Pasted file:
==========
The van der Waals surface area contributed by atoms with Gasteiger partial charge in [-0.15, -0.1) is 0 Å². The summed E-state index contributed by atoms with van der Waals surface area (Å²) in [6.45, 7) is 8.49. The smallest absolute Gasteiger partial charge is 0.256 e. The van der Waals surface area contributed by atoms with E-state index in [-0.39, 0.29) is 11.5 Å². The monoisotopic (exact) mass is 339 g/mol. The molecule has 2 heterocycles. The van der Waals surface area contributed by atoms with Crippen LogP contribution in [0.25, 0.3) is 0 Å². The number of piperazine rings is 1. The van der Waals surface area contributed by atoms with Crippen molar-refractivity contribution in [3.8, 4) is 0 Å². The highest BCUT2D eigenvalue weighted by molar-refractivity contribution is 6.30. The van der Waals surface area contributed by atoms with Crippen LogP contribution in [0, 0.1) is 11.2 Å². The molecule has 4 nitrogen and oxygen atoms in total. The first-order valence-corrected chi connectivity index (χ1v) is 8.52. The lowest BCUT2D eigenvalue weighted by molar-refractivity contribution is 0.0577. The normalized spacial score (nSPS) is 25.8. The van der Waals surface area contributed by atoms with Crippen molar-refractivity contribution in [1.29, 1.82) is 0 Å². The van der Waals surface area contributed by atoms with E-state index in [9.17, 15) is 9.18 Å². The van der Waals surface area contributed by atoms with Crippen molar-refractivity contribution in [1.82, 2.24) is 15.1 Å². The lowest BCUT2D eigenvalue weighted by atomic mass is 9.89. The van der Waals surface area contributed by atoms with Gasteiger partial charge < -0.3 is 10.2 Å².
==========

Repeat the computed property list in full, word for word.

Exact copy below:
The van der Waals surface area contributed by atoms with Gasteiger partial charge in [-0.15, -0.1) is 0 Å². The summed E-state index contributed by atoms with van der Waals surface area (Å²) in [6.45, 7) is 8.49. The smallest absolute Gasteiger partial charge is 0.256 e. The van der Waals surface area contributed by atoms with E-state index in [-0.39, 0.29) is 11.5 Å². The monoisotopic (exact) mass is 339 g/mol. The molecule has 2 heterocycles. The van der Waals surface area contributed by atoms with Crippen LogP contribution in [0.25, 0.3) is 0 Å². The number of piperazine rings is 1. The van der Waals surface area contributed by atoms with Crippen molar-refractivity contribution in [3.8, 4) is 0 Å². The highest BCUT2D eigenvalue weighted by molar-refractivity contribution is 6.30. The van der Waals surface area contributed by atoms with Crippen LogP contribution in [0, 0.1) is 11.2 Å². The molecule has 4 nitrogen and oxygen atoms in total. The first-order valence-corrected chi connectivity index (χ1v) is 8.52. The lowest BCUT2D eigenvalue weighted by molar-refractivity contribution is 0.0577. The normalized spacial score (nSPS) is 25.8. The van der Waals surface area contributed by atoms with Crippen molar-refractivity contribution in [1.29, 1.82) is 0 Å². The van der Waals surface area contributed by atoms with E-state index in [9.17, 15) is 9.18 Å². The van der Waals surface area contributed by atoms with Crippen molar-refractivity contribution in [1.82, 2.24) is 15.1 Å². The lowest BCUT2D eigenvalue weighted by atomic mass is 9.89. The van der Waals surface area contributed by atoms with Gasteiger partial charge < -0.3 is 10.2 Å².